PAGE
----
The disappearance of a young woman threatens to change the beige and banal lives of Anne Fedder (Barbara Crampton) and her pastor husband Jakob Fedder (Larry Fessenden) forever. Cast List: Barbara Crampton, Larry Fessenden, Bonnie Aarons, Mark Kelly, Sarah Lind, Robert Rusler, Nyisha Bell, Phil Brooks (World Premiere)

Travis Stevens gave me one of the most gagworthy practical FX-filled films in 2019 with GIRL ON THE THIRD FLOOR. Starring genre queen (and Timelord in my own mind) Barbara Crampton and the legendary Larry Fessenden, the buzz around this newest work is electric. Crampton’s uncanny ability to own the screen with a glance will undoubtedly captivate audiences, yet again. Also, knowing that Stevens is a huge horror fan himself (his producer credits give him away as does his totally down-to-earth Twitter feed) gives me the warm and fuzzies knowing that he’ll take care of audiences in all the ways we need.


DOCUMENTARY:

LILY TOPPLES THE WORLD

Director: Jeremy Workman, Producers: Jeremy Workman, Robert J. Lyons
Lily Topples The World follows 20-year-old Lily Hevesh — the world’s most acclaimed domino toppler and the only woman in her field — in a coming-of-age story of artistry, passion, and unlikely triumph. Executive produced by Kelly Marie Tran. (World Premiere)

My kids (and I) have become obsessed with toppling videos on YouTube. Once you go down that rabbit hole, you’re not coming out. The sheer patience it must take to build these feats is something I cannot even fathom. Knowing that this entire doc centers on a young woman at the top of her game encourages me to watch with my kids. I have a feeling SXSW audiences may do the same.

THE LOST SONS

Director: Ursula Macfarlane, Producer: Gagan Rehill
1960s Chicago, a baby is kidnapped from a hospital. Fifteen months later, a toddler is abandoned. Could he be the same baby? In a tale of breathtaking twists and turns, two mysteries begin to unravel and dark family secrets are revealed. (World Premiere)

This is a story I was slightly familiar with from its 20/20 broadcast. Since we’re all true crime junkies now, The Lost Sons should garner a sold-out audience.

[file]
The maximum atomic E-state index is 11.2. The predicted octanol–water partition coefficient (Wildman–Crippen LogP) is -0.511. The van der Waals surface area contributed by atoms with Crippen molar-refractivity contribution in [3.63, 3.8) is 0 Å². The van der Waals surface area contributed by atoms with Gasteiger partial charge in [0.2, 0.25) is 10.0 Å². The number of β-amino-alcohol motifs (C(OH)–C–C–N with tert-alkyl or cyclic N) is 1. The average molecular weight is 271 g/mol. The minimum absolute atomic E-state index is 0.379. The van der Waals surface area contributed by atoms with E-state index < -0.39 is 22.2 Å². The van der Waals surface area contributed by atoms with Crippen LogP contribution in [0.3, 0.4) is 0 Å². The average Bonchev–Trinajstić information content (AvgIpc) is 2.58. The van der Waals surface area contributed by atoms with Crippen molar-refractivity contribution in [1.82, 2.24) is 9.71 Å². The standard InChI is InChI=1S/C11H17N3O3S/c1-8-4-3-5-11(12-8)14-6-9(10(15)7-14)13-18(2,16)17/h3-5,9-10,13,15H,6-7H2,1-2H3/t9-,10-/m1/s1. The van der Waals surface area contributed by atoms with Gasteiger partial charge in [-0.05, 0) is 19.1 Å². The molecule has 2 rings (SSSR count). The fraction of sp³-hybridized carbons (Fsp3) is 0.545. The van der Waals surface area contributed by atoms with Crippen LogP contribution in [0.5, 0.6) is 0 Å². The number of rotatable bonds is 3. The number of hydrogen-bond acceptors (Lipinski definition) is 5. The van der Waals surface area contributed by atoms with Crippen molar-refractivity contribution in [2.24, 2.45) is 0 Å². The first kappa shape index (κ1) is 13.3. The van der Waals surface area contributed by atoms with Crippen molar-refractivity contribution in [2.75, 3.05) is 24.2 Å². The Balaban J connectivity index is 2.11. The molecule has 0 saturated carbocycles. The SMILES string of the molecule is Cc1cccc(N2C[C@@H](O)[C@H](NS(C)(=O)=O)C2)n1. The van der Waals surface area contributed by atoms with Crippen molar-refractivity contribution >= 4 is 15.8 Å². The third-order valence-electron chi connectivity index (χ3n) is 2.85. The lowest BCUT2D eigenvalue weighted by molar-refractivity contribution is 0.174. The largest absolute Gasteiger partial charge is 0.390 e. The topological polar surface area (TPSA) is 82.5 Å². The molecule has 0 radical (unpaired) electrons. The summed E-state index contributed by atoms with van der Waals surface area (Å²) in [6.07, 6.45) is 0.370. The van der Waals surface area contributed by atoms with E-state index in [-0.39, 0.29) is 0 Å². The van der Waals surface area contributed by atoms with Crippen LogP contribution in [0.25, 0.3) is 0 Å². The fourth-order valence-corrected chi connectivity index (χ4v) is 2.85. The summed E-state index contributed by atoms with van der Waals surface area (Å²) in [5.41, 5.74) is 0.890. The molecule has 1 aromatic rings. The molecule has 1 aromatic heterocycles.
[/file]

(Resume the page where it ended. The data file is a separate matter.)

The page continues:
SHORT FILMS:

THE THING THAT ATE THE BIRDS

Directors/Screenwriters: Sophie Mair, Dan Gitsham
On the North Yorkshire Moors, Abel, Head Gamekeeper, discovers the thing that is eating his grouse. (North American Premiere)

Gunpowder & Sky’s horror brand, ALTER will be premiering the horror short film by writer and director duo Sophie Mair (Ella, And the Baby Screamed) and Dan Gitsham (Ella, And the Baby Screamed), The Thing That  Ate The Birds. They had me at the title. Since horror is my jam, and the name alone instills a sense of fear and anxiety, I have to know what “The Thing” is!

NUEVO RICO

Director: Kristian Mercado, Screenwriters: Kristian Mercado, Juan Arroyo
A brother and sister stumble upon a celestial secret that changes their lives forever and propels them into Reggaetón stardom, but they soon discover that their newfound fame comes at a deep price. (World Premiere)

Animation with edgy social commentary will catch my attention every time. Filmmaker Kristian Mercado Figueroa is known for this skill. With the voice talents of Orange Is The New Black alum Jackie Cruz, this one caught my eye from its press still alone.

STUFFED

Director: Theo Rhys, Screenwriters: Theo Rhys, Joss Holden-Rea
Stuffed is a short musical about a taxidermist who dreams of stuffing a human and the man she meets online, so afraid of aging he volunteers to be her specimen. An unexpected romantic spark between them complicates their plans. (North American Premiere)

You had me at the categories Horror and Musical. Since Sweeney Todd, Repo: The Genetic Opera, and Anna and the Apocalypse, I’ve been dying for more genre musical goodness. STUFFED may just fill that void even in short form.

MARVIN’S NEVER HAD COFFEE BEFORE

Director: Andrew Carter, Screenwriters: Andrew Carter, Kahlil Maskati
Marvin Wexler tries coffee for the first time and desperately tries to talk about it with anyone who will listen.

I grew up a tea drinker. I loathed just the idea of coffee until I was in my 30’s. Now I have 10 bags in different flavors and roasts and an obnoxious coffee maker in my apartment. I remember the joy of discovering this drink that fuels my days and some of my nights as a writer and a Mom.


You can find the full lineup of events and grab yourself tickets at

SXSW

 

 

 

 

 

 

 

 

BHFF 2019 review: ‘Girl On The Third Floor’ is a gag-worthy trip to hell.

GIRL ON THE THIRD FLOOR

New York Premiere
USA | 2019 | 93 Min | Dir. Travis Stevens

Don Koch tries to renovate a rundown mansion with a sordid history for his growing family, only to learn that the house has other plans.

Travis Stevens’ feature debut is dripping with gore… And bodily fluids. It is a truly demented film. A man’s future is haunted by his own past and that of the house he’s attempting to renovate for his newly growing family. Someone’s not thrilled with the changes.

The use of mirrors in his film is classic. There are some super pissed off spirits in this house. You always hear about the horrors of renovation but this is some next-level shit. Philip “CM Punk” Brooks as Don is epically awesome. There is humor behind the horror and damnit, that’s what makes this film so damn rad. Brooks fully immerses himself in the grotesque bits of this film. And I do mean fully. Stevens has an IDGAF attitude in story and style and I am here for it. If this is what I can expect from him, give the man a giant bank account, a swimming pool of blood, and take my money already. Brooklyn Horror Film Festival audiences lapped this film up and were grossed out in the process. Girl On The Third Floor is like nothing else you’ll see right now.